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Weather impacts lamb feed

The recent reports that April was one of the coldest on record and had above average rainfall will not come as a surprise to many.

It is a continuation of the difficult conditions that have persisted for nearly a year now. There does appear to be signs of improving conditions and grass growth, but concentrates are still forming an important part of the feeding programme on many farms.

Twin suckling ewes at Lyons were receiving 500g of concentrates per day up to May 1. At the moment the ewes are grazing the hill at Lyons, which can be described as 'very' old permanent pasture.

There is a massive contrast between the performance of these pastures and the recently reseeded dairy grazing block. Grass growth rates on the hill are approximately 40pc of what they are on the dairy block.

This difference will reduce as the year continues. The ability to grow more grass at the shoulders of the year, especially in spring, is one of the big positives from reseeding. Grass quality is good, with a crude protein content of 25pc and a Metabolisable Energy content of 12.7MJ/kg DM.

The very cold April caused significant challenges for our ewes with five or six ewes suffering badly from gangrene mastitis, leaving us with no choice but to introduce creep feed for these lambs.

Along with a small number of pedigree sheep we run, these are the only lambs receiving creep at the moment.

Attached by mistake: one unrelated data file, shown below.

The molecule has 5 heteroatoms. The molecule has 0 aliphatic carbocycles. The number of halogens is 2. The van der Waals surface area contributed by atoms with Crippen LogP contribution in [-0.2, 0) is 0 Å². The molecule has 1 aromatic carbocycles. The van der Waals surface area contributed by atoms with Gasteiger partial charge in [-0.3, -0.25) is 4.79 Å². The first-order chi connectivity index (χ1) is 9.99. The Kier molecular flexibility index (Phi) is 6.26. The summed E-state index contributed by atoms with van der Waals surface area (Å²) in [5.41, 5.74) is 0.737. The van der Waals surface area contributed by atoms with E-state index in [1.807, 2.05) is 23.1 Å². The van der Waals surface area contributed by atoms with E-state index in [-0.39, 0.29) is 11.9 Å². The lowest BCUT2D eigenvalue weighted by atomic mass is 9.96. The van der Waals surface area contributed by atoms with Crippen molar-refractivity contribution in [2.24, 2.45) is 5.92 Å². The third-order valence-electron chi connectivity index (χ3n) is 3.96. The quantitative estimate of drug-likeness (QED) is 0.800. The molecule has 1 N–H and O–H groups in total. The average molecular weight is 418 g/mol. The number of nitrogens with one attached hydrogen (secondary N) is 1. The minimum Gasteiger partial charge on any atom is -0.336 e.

Twin lambs have an average growth rate of 300g/day. I don't have the most recent figures for the singles.

There were a few cases of coccidiosis about three weeks ago, though this was not severe enough to require treatment. We dosed for nematodirus last week as the recent increase in temperatures, following the cold spell, had given rise to a large egg hatch and animals were starting to present symptoms.


This year, as part of the experimental work at Lyons, milk production from a selection of 100 ewes is being recorded weekly.

This involves the weight-suckle-weigh technique, where lambs are weighed before and after they suckle the ewe, with the change in weight representing the milk consumption, and hence milk produced. The most recent results from this show that ewes are producing 2.2-2.5kg of milk per day. This is in week five of lactation when these twin-bearing ewes will already have passed their peak lactation.

I am also artificially rearing 17 lambs this year. These are triplet/quads and quintuplets mainly, plus a couple of lambs rejected by ewe lambs. The lambs are being fed using a Volac Ewe-2 feeder and Volac Lamlac. Performance has been excellent with growth rates in excess of 300g/day.

There was very little training of lambs required, the first two or three were directed to suckle on a couple of occasions, but when new lambs were introduced they learned what to do from the lambs that had experience. I think it was very important that all these lambs got colostrum via a stomach tube immediately after birth. There was no incidence of joint ill or E-coli in this group.

After a week to 10 days, lambs were moved onto cold milk replacer with no issues. In my opinion, it is important to have continuous access to the milk replacer as this will prevent lambs gorging when fresh milk replacer is introduced.

Meals were also introduced at this stage and the lambs will be weaned to an all-concentrate diet and housed indoors, once their concentrate intake reaches 250g/day.

Dr Tommy Boland is a lecturer in sheep production at Lyons Research Farm, UCD. E-mail:

Irish Independent